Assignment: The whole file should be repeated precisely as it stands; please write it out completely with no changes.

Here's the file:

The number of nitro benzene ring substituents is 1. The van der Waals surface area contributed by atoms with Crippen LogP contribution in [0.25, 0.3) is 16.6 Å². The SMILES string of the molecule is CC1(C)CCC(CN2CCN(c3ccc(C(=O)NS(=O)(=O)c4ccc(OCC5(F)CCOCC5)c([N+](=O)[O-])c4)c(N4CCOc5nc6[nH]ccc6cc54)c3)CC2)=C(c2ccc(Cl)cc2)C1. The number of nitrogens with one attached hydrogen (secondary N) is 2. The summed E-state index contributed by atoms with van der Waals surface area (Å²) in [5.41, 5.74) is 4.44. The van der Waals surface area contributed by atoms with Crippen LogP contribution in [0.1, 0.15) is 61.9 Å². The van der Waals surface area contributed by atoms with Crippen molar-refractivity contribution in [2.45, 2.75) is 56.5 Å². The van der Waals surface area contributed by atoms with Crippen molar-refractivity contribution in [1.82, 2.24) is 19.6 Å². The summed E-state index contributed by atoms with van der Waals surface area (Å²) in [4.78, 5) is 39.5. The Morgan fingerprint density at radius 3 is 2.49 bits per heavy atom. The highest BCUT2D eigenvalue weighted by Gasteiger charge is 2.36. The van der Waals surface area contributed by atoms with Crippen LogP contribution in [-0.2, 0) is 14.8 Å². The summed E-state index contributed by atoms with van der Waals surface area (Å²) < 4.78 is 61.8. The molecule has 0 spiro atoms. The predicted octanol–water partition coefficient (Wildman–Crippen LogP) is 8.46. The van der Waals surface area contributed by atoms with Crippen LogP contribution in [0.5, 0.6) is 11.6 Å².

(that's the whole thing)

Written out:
The number of nitro benzene ring substituents is 1. The van der Waals surface area contributed by atoms with Crippen LogP contribution in [0.25, 0.3) is 16.6 Å². The SMILES string of the molecule is CC1(C)CCC(CN2CCN(c3ccc(C(=O)NS(=O)(=O)c4ccc(OCC5(F)CCOCC5)c([N+](=O)[O-])c4)c(N4CCOc5nc6[nH]ccc6cc54)c3)CC2)=C(c2ccc(Cl)cc2)C1. The number of nitrogens with one attached hydrogen (secondary N) is 2. The summed E-state index contributed by atoms with van der Waals surface area (Å²) in [5.41, 5.74) is 4.44. The van der Waals surface area contributed by atoms with Crippen LogP contribution in [0.1, 0.15) is 61.9 Å². The van der Waals surface area contributed by atoms with Crippen molar-refractivity contribution in [2.45, 2.75) is 56.5 Å². The van der Waals surface area contributed by atoms with Crippen molar-refractivity contribution in [1.82, 2.24) is 19.6 Å². The summed E-state index contributed by atoms with van der Waals surface area (Å²) in [4.78, 5) is 39.5. The Morgan fingerprint density at radius 3 is 2.49 bits per heavy atom. The highest BCUT2D eigenvalue weighted by Gasteiger charge is 2.36. The van der Waals surface area contributed by atoms with Crippen LogP contribution in [-0.2, 0) is 14.8 Å². The summed E-state index contributed by atoms with van der Waals surface area (Å²) < 4.78 is 61.8. The molecule has 0 spiro atoms. The predicted octanol–water partition coefficient (Wildman–Crippen LogP) is 8.46. The van der Waals surface area contributed by atoms with Crippen LogP contribution in [0.5, 0.6) is 11.6 Å².